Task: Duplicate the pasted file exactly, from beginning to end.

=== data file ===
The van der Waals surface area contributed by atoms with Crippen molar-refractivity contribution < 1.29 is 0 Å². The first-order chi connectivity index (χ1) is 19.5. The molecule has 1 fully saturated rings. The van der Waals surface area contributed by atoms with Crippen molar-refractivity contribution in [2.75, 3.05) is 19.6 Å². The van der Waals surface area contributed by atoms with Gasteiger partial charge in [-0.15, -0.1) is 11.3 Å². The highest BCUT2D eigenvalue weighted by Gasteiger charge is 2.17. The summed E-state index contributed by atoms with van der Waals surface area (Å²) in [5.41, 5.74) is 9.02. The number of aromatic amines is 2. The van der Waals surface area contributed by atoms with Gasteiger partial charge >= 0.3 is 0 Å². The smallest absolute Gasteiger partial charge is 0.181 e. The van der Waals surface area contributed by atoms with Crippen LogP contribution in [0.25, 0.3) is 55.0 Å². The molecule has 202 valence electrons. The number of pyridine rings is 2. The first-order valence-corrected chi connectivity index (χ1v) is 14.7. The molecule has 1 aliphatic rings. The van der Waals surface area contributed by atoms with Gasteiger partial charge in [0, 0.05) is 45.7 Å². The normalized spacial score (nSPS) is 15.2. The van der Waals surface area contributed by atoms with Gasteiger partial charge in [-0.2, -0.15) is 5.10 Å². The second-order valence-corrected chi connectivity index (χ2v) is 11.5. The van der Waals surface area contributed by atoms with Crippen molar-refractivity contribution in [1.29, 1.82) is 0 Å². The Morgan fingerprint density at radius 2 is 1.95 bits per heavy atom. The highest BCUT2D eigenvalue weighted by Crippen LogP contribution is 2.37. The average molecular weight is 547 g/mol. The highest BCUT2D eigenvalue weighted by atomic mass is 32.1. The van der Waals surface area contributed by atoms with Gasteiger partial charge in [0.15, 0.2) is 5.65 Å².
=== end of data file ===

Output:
The van der Waals surface area contributed by atoms with Crippen molar-refractivity contribution < 1.29 is 0 Å². The first-order chi connectivity index (χ1) is 19.5. The molecule has 1 fully saturated rings. The van der Waals surface area contributed by atoms with Crippen molar-refractivity contribution in [2.75, 3.05) is 19.6 Å². The van der Waals surface area contributed by atoms with Gasteiger partial charge in [-0.15, -0.1) is 11.3 Å². The highest BCUT2D eigenvalue weighted by Gasteiger charge is 2.17. The summed E-state index contributed by atoms with van der Waals surface area (Å²) in [5.41, 5.74) is 9.02. The number of aromatic amines is 2. The van der Waals surface area contributed by atoms with Gasteiger partial charge >= 0.3 is 0 Å². The smallest absolute Gasteiger partial charge is 0.181 e. The van der Waals surface area contributed by atoms with Crippen LogP contribution in [0.25, 0.3) is 55.0 Å². The molecule has 202 valence electrons. The number of pyridine rings is 2. The first-order valence-corrected chi connectivity index (χ1v) is 14.7. The molecule has 1 aliphatic rings. The van der Waals surface area contributed by atoms with Gasteiger partial charge in [0, 0.05) is 45.7 Å². The normalized spacial score (nSPS) is 15.2. The van der Waals surface area contributed by atoms with Gasteiger partial charge in [-0.2, -0.15) is 5.10 Å². The second-order valence-corrected chi connectivity index (χ2v) is 11.5. The van der Waals surface area contributed by atoms with Crippen molar-refractivity contribution in [1.29, 1.82) is 0 Å². The Morgan fingerprint density at radius 2 is 1.95 bits per heavy atom. The highest BCUT2D eigenvalue weighted by Crippen LogP contribution is 2.37. The average molecular weight is 547 g/mol. The highest BCUT2D eigenvalue weighted by atomic mass is 32.1. The van der Waals surface area contributed by atoms with Gasteiger partial charge in [0.15, 0.2) is 5.65 Å².